The first film was commissioned and I accepted with pleasure.  The second film becomes a necessity for me. It was incredible because the first step was hard, but it is necessary to continue and to make other movies.

What do you think of American film?
You have wonderful movies and bad movies. I think American filmmakers are great when they have minimal to work with…fantastic.  But, when they use all those special effects, it can seem ridiculous.  Whether it's a drama or comedy, I think the important thing is to make a good movie with good characters.  

Franco Battiato's work is available in music stores and over the internet. Perduto Amore had a limited release in 2004. He is online at  There you can see his paintings and read about his life and work.  A link to an English version is included on the site.

The cast of Battiato's Perduto Amore 
Versione Italiano...
Translation by Barbara Tricarico

Nato a Jonia, in Sicilia, Franco Battiato si è conquistato la popolarità italiana col suo voler andare oltre i confini della normalità per esplorare e creare una nuova moltitudine di immagini e suoni. Battiato ha trattato vari generi musicali e inciso dozzine di dischi, ma il suo ultimo successo appartiene al campo cinematografico. Con una sapiente mistura di musica e narrazione, ha creato un film dal ritmo concitato che immortala sia le tradizioni siciliane che la frenesia di una Milano metropolitana, vissuta attraverso il suo personaggio principale.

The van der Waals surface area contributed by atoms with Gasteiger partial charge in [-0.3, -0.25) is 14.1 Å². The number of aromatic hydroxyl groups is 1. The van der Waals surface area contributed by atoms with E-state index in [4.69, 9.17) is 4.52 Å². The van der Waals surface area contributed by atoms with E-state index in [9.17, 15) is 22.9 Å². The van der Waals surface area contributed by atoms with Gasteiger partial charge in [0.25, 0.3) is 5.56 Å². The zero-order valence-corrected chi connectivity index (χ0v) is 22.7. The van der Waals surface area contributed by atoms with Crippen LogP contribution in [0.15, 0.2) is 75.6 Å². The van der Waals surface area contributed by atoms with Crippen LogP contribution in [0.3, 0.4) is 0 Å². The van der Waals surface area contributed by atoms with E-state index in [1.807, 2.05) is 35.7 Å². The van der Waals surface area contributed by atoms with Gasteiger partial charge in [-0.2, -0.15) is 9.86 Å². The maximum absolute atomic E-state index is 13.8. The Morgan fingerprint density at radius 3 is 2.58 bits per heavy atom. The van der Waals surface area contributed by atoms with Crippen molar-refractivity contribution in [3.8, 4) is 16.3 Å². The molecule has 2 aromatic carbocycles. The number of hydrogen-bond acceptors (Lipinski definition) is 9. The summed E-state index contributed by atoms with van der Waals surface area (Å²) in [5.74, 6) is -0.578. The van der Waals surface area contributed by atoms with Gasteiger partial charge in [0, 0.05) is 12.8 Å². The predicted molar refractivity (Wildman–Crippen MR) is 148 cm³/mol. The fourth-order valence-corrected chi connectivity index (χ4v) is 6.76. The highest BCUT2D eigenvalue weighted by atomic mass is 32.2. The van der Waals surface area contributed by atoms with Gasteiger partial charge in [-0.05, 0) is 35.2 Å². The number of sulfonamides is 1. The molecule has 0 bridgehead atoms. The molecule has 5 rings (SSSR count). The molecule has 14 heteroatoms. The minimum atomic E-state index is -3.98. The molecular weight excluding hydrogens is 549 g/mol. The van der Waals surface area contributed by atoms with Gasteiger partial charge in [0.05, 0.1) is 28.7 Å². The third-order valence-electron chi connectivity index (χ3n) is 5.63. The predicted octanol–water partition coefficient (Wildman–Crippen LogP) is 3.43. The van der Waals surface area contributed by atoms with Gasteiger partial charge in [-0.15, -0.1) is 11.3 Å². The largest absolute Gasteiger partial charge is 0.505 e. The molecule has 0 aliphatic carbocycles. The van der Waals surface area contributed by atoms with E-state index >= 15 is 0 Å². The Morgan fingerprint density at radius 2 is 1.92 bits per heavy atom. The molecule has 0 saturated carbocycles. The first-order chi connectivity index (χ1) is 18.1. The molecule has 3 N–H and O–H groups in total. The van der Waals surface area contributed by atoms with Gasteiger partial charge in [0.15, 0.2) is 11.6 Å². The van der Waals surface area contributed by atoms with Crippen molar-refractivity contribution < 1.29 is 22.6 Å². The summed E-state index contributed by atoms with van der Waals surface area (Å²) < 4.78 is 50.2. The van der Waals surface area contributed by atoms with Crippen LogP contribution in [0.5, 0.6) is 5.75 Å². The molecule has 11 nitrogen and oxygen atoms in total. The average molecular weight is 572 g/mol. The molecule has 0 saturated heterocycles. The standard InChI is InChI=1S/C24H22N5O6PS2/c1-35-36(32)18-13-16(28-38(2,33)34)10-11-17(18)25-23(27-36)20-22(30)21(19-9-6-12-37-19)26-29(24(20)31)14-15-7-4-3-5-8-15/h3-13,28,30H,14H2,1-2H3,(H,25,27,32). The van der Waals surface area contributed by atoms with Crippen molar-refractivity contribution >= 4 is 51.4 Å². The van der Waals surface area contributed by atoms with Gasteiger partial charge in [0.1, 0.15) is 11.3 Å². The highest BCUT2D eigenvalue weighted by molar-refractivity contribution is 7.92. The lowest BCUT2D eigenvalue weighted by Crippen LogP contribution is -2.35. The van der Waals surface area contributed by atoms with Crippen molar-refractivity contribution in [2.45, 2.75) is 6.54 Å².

La Sicilia degli anni '50… è qui che Ettore è cresciuto nutrito dell'amore di sua madre e di sua nonna nella mistica terra della canzone, del lavoro e della tradizione. Perduto Amore è uno stupendo ritratto della Sicilia creato da Franco Battiato. Racconta la storia di un ragazzino di nove anni con la passione per la musica. Corre voce che la storia sia autobiografica.

Battiato ha detto che "Il film, in tre parti, racconta le avventure di un giovane siciliano. Il nostro eroe, Ettore Corvaja, compie nove anni in coincidenza della famosa gara canora: il festival di San Remo del 1955. La sua idillica infanzia, da metà degli anni cinquanta a metà dei sessanta, si svolge in seno ad una famiglia e ad una Sicilia che potrebbero essere benissimo frutto della sua immaginazione.